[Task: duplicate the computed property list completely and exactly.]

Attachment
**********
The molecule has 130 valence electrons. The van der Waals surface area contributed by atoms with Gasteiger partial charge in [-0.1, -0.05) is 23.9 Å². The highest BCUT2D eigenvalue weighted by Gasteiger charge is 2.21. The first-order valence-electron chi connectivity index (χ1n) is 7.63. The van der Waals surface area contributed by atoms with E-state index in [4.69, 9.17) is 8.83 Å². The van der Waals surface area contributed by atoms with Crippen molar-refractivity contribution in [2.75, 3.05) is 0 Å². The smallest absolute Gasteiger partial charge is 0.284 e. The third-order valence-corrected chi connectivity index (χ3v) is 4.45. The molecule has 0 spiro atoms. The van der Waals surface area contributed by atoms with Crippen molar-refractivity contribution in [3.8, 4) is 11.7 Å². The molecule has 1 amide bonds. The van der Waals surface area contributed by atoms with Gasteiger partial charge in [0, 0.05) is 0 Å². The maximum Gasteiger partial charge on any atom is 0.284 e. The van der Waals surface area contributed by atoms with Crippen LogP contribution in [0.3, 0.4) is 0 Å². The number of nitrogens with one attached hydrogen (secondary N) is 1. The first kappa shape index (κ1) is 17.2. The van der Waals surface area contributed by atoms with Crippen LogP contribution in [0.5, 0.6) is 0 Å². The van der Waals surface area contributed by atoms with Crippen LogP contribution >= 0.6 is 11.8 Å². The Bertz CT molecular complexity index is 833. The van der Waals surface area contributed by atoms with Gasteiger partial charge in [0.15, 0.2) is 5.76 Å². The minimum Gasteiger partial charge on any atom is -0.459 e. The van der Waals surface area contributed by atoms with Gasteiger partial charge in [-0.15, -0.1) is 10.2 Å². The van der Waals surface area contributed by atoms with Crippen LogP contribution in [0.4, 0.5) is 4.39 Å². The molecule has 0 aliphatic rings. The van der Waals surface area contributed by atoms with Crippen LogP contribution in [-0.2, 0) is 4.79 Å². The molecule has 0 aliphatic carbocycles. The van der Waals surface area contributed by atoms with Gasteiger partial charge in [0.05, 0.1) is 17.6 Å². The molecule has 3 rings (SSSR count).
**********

The molecule has 130 valence electrons. The van der Waals surface area contributed by atoms with Gasteiger partial charge in [-0.1, -0.05) is 23.9 Å². The highest BCUT2D eigenvalue weighted by Gasteiger charge is 2.21. The first-order valence-electron chi connectivity index (χ1n) is 7.63. The van der Waals surface area contributed by atoms with E-state index in [4.69, 9.17) is 8.83 Å². The van der Waals surface area contributed by atoms with Crippen molar-refractivity contribution in [2.75, 3.05) is 0 Å². The smallest absolute Gasteiger partial charge is 0.284 e. The third-order valence-corrected chi connectivity index (χ3v) is 4.45. The molecule has 0 spiro atoms. The van der Waals surface area contributed by atoms with Crippen molar-refractivity contribution in [3.8, 4) is 11.7 Å². The molecule has 1 amide bonds. The van der Waals surface area contributed by atoms with Gasteiger partial charge in [0, 0.05) is 0 Å². The maximum Gasteiger partial charge on any atom is 0.284 e. The van der Waals surface area contributed by atoms with Crippen LogP contribution in [0.3, 0.4) is 0 Å². The number of nitrogens with one attached hydrogen (secondary N) is 1. The first kappa shape index (κ1) is 17.2. The van der Waals surface area contributed by atoms with Crippen LogP contribution in [0.5, 0.6) is 0 Å². The van der Waals surface area contributed by atoms with Crippen LogP contribution >= 0.6 is 11.8 Å². The Bertz CT molecular complexity index is 833. The van der Waals surface area contributed by atoms with Gasteiger partial charge in [0.15, 0.2) is 5.76 Å². The minimum Gasteiger partial charge on any atom is -0.459 e. The van der Waals surface area contributed by atoms with Gasteiger partial charge in [-0.15, -0.1) is 10.2 Å². The van der Waals surface area contributed by atoms with Crippen LogP contribution in [0.4, 0.5) is 4.39 Å². The molecule has 0 aliphatic rings. The van der Waals surface area contributed by atoms with Crippen LogP contribution in [-0.2, 0) is 4.79 Å². The molecule has 0 aliphatic carbocycles. The van der Waals surface area contributed by atoms with Gasteiger partial charge in [0.05, 0.1) is 17.6 Å². The molecule has 3 rings (SSSR count).